Ebola virus disease (Ebola) is a severe, often fatal illness in humans. Ebola outbreaks have a case fatality rate of up to 90%. The virus outbreaks occur primarily in remote villages in Central and West Africa, near tropical rainforests.
According to the data of World Health Organization (WHO), the latest outbreak has already affected more than 4,269 people (probable, confirmed and suspected cases) causing at least 2,288 deaths mainly in Guinea, Liberia and Sierra Leone deaths (data as of Sep 6, 2014).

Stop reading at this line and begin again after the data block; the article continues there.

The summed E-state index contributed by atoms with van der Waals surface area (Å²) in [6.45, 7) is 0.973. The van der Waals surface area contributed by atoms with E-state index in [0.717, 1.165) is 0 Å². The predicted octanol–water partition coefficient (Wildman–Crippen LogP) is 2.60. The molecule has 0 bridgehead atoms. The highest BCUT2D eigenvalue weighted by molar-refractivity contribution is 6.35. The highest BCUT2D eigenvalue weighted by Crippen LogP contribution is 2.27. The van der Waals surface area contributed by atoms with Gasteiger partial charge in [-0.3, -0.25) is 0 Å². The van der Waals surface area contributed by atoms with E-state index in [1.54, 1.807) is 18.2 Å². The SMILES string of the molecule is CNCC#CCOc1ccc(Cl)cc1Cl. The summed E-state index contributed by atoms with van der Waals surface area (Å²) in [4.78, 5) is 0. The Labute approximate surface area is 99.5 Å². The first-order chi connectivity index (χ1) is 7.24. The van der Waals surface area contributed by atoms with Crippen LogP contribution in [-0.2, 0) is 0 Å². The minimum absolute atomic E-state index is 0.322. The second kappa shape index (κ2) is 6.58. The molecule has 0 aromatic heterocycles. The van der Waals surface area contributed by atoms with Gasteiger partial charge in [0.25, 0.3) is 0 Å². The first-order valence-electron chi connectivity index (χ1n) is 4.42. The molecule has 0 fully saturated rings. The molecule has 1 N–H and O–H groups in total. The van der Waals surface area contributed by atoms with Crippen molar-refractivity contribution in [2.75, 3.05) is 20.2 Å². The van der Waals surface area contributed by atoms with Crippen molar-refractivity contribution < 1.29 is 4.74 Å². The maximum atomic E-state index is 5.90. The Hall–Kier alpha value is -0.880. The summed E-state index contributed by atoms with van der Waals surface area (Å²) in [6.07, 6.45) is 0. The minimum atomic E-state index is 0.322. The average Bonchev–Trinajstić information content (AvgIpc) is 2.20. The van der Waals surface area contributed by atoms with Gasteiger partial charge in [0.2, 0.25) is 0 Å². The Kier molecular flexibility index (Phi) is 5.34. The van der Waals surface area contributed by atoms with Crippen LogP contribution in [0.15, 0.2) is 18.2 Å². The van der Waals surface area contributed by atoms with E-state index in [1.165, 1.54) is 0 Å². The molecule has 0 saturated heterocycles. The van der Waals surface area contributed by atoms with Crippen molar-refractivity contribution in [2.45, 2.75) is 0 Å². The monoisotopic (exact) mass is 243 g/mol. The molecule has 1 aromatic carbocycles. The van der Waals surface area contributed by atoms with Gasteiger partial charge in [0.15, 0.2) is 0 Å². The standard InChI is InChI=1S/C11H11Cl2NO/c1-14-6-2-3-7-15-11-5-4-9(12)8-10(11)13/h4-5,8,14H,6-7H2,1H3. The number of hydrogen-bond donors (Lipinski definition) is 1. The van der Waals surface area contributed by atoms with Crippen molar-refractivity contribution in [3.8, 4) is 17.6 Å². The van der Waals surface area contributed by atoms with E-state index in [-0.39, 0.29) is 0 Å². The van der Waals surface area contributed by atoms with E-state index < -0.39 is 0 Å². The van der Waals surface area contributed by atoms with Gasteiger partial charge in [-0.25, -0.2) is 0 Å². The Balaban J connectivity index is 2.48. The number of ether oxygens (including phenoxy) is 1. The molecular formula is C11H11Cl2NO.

Ebola first appeared in 1976 in two simultaneous outbreaks, in Nzara, Sudan, and in Yambuku, Democratic Republic of Congo. The latter was in a village situated near the Ebola River, from which the disease takes its name.
The virus is transmitted to people from wild animals and spreads in the human population through human-to-human transmission. Fruit bats of the Pteropodidae family are considered to be the natural host of the Ebola virus